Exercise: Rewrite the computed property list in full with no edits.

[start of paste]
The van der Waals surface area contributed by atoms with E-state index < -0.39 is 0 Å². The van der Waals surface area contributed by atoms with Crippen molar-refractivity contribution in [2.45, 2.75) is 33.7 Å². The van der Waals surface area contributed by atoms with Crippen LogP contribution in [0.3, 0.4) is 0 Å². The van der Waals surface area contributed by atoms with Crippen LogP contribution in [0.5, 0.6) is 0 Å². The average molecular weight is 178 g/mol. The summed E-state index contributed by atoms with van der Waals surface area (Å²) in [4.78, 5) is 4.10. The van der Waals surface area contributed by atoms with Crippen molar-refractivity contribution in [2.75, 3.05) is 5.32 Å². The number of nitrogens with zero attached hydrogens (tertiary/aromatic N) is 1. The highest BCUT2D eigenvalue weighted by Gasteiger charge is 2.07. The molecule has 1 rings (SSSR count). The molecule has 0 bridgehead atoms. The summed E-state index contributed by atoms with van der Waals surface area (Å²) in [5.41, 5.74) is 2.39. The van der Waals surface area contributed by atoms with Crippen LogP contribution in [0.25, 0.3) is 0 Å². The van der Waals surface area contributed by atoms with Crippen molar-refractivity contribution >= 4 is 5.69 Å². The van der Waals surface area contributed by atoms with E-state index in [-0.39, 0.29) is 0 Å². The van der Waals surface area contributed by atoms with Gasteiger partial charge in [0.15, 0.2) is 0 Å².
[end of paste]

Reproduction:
The van der Waals surface area contributed by atoms with E-state index < -0.39 is 0 Å². The van der Waals surface area contributed by atoms with Crippen molar-refractivity contribution in [2.45, 2.75) is 33.7 Å². The van der Waals surface area contributed by atoms with Crippen LogP contribution in [0.3, 0.4) is 0 Å². The van der Waals surface area contributed by atoms with Crippen LogP contribution in [0.5, 0.6) is 0 Å². The average molecular weight is 178 g/mol. The summed E-state index contributed by atoms with van der Waals surface area (Å²) in [4.78, 5) is 4.10. The van der Waals surface area contributed by atoms with Crippen molar-refractivity contribution in [2.75, 3.05) is 5.32 Å². The number of nitrogens with zero attached hydrogens (tertiary/aromatic N) is 1. The highest BCUT2D eigenvalue weighted by Gasteiger charge is 2.07. The molecule has 1 rings (SSSR count). The molecule has 0 bridgehead atoms. The summed E-state index contributed by atoms with van der Waals surface area (Å²) in [5.41, 5.74) is 2.39. The van der Waals surface area contributed by atoms with Crippen LogP contribution in [0.25, 0.3) is 0 Å². The van der Waals surface area contributed by atoms with Crippen molar-refractivity contribution >= 4 is 5.69 Å². The van der Waals surface area contributed by atoms with E-state index in [-0.39, 0.29) is 0 Å². The van der Waals surface area contributed by atoms with Gasteiger partial charge in [0.15, 0.2) is 0 Å².